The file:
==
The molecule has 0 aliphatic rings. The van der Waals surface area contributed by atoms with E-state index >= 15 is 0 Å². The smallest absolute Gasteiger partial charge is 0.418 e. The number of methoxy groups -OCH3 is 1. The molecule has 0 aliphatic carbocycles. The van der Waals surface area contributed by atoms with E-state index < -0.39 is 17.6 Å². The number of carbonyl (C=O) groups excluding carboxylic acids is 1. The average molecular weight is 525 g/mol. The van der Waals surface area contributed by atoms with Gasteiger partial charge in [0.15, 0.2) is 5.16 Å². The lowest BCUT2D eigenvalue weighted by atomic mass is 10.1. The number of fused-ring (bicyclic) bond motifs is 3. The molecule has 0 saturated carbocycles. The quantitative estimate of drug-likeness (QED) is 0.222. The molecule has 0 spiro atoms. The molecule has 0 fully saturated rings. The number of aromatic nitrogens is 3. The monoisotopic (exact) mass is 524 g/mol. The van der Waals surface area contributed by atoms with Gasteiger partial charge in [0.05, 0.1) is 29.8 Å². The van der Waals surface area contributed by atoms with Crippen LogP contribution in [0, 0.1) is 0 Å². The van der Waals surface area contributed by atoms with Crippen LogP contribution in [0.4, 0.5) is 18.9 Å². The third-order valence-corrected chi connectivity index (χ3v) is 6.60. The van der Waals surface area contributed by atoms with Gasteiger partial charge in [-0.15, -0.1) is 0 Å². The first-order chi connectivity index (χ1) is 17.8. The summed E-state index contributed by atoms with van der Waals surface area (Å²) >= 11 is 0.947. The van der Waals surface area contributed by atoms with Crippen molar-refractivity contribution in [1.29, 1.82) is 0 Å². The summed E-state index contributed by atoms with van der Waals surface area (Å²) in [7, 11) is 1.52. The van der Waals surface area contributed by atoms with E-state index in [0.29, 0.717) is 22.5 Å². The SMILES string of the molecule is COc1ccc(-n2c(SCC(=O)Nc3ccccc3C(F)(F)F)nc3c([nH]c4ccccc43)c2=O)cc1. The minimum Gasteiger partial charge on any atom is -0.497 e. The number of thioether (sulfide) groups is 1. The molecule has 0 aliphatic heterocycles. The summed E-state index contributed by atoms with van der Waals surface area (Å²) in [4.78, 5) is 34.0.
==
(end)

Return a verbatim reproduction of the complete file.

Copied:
The molecule has 0 aliphatic rings. The van der Waals surface area contributed by atoms with E-state index >= 15 is 0 Å². The smallest absolute Gasteiger partial charge is 0.418 e. The number of methoxy groups -OCH3 is 1. The molecule has 0 aliphatic carbocycles. The van der Waals surface area contributed by atoms with E-state index < -0.39 is 17.6 Å². The number of carbonyl (C=O) groups excluding carboxylic acids is 1. The average molecular weight is 525 g/mol. The van der Waals surface area contributed by atoms with Gasteiger partial charge in [0.15, 0.2) is 5.16 Å². The lowest BCUT2D eigenvalue weighted by atomic mass is 10.1. The number of fused-ring (bicyclic) bond motifs is 3. The molecule has 0 saturated carbocycles. The quantitative estimate of drug-likeness (QED) is 0.222. The molecule has 0 spiro atoms. The molecule has 0 fully saturated rings. The number of aromatic nitrogens is 3. The monoisotopic (exact) mass is 524 g/mol. The van der Waals surface area contributed by atoms with Gasteiger partial charge in [0.05, 0.1) is 29.8 Å². The van der Waals surface area contributed by atoms with Crippen LogP contribution in [0, 0.1) is 0 Å². The van der Waals surface area contributed by atoms with Crippen LogP contribution in [0.4, 0.5) is 18.9 Å². The third-order valence-corrected chi connectivity index (χ3v) is 6.60. The van der Waals surface area contributed by atoms with Gasteiger partial charge in [-0.15, -0.1) is 0 Å². The first-order chi connectivity index (χ1) is 17.8. The summed E-state index contributed by atoms with van der Waals surface area (Å²) >= 11 is 0.947. The van der Waals surface area contributed by atoms with Crippen molar-refractivity contribution in [1.29, 1.82) is 0 Å². The summed E-state index contributed by atoms with van der Waals surface area (Å²) in [7, 11) is 1.52. The van der Waals surface area contributed by atoms with E-state index in [0.29, 0.717) is 22.5 Å². The SMILES string of the molecule is COc1ccc(-n2c(SCC(=O)Nc3ccccc3C(F)(F)F)nc3c([nH]c4ccccc43)c2=O)cc1. The minimum Gasteiger partial charge on any atom is -0.497 e. The number of thioether (sulfide) groups is 1. The molecule has 0 aliphatic heterocycles. The summed E-state index contributed by atoms with van der Waals surface area (Å²) in [4.78, 5) is 34.0.